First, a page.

The “open skies” agreement is a form of air travel agreement that the U.S. government is negotiating with foreign government partners to grant airlines the rights to offer international passenger and cargo services. They promote consumption, competitiveness and growth. This is why open skies agreements promote more travel and trade, promote the creation of quality jobs and promote widespread economic growth. Its provisions include reciprocal obligations to eliminate government interference in commercial airline decisions regarding routes, capacity, spectrum and prices, allowing airlines to offer more affordable, convenient and efficient air transportation services to consumers and shippers. Open skies agreements improve the flexibility of air operations, expand commercialization opportunities between airlines, enable global express delivery networks, liberalize charter rules and require governments to meet high aviation safety standards. To arrive at these aggregate figures, we looked at three distinct efficiency effects that an open aviation sector would have. America`s open skies policy goes hand in hand with the globalization of airlines. With airlines` unlimited access to our partners` markets and the right to fly all intermediate points and crossing points, open-air agreements offer maximum flexibility for airline alliances. Although the United States has negotiated so-called “open skies” agreements with 11 of the 15 European Union (EU) countries, the United States and Europe maintain significant restrictions on transatlantic competition and investment in air transport. This distorts competition and limits the ability of airlines to adapt to market conditions. Since 1992, the United States has created open skis with more than 125 foreign partners. The recently entered “open skies” agreements include agreements with Belize, the Republic of Guinea, Grenada, Namibia and Maarten (Kingdom of the Netherlands).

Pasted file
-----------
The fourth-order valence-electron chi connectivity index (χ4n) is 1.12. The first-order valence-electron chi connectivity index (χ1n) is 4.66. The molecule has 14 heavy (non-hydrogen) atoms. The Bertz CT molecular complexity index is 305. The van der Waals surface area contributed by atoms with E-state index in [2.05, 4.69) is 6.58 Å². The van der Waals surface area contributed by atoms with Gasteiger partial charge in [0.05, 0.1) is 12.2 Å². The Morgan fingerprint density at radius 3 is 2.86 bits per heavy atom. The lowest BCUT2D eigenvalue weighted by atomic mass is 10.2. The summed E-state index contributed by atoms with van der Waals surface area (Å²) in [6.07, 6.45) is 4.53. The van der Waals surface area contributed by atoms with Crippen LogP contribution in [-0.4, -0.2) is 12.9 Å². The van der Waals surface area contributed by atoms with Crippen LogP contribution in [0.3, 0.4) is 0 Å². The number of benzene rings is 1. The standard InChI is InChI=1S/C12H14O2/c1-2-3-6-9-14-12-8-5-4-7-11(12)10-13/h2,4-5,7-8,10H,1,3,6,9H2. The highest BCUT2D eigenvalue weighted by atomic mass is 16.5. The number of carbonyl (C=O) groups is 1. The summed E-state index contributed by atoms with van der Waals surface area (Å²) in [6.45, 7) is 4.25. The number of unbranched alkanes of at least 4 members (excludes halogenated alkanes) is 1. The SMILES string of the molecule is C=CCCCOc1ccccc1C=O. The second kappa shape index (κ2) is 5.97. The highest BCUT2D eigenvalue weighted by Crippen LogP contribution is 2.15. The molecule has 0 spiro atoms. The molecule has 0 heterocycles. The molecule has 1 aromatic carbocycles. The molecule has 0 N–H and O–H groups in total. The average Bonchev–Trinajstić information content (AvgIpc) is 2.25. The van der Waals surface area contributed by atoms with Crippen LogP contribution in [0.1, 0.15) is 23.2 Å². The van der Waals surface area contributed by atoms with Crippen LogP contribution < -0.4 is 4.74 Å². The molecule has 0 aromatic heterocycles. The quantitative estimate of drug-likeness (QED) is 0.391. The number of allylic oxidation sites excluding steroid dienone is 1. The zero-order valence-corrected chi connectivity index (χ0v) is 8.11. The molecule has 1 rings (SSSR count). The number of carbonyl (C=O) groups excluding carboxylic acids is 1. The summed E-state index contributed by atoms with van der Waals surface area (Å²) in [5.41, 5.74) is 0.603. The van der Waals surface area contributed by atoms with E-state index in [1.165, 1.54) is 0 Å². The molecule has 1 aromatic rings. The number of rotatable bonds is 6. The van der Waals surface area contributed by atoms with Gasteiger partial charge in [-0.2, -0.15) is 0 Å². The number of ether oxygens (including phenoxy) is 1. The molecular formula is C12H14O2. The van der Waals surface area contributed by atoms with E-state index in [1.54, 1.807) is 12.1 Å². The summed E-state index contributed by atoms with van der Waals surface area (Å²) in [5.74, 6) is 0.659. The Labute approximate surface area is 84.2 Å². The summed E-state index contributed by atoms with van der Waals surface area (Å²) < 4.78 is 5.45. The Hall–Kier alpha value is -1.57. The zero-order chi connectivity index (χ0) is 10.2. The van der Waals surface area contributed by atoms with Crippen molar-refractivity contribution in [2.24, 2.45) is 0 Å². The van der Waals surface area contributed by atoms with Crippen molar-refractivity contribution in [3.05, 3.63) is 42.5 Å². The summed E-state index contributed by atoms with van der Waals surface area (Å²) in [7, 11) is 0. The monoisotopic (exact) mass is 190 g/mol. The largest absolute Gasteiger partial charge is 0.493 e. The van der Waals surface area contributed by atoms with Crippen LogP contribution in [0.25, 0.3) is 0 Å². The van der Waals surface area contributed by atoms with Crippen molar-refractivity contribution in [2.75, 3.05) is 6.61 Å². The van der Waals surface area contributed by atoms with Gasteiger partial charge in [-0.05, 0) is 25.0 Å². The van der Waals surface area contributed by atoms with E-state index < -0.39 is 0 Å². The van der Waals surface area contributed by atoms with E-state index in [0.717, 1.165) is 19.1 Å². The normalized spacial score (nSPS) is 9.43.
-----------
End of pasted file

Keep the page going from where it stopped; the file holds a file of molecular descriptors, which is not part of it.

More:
We have also expanded the opportunities offered under the open skies agreements with Japan and Kenya and concluded negotiations on new open skies agreements with the Bahamas, Belarus, Haiti, Kazakhstan and the United Kingdom. More than 70% of international departures from the United States now go to Open Skies partners. We have open skis with countries at all levels of economic development, including major economies like Brazil, India and South Korea, as well as smaller countries like Brunei, Cabo Verde and Rwanda.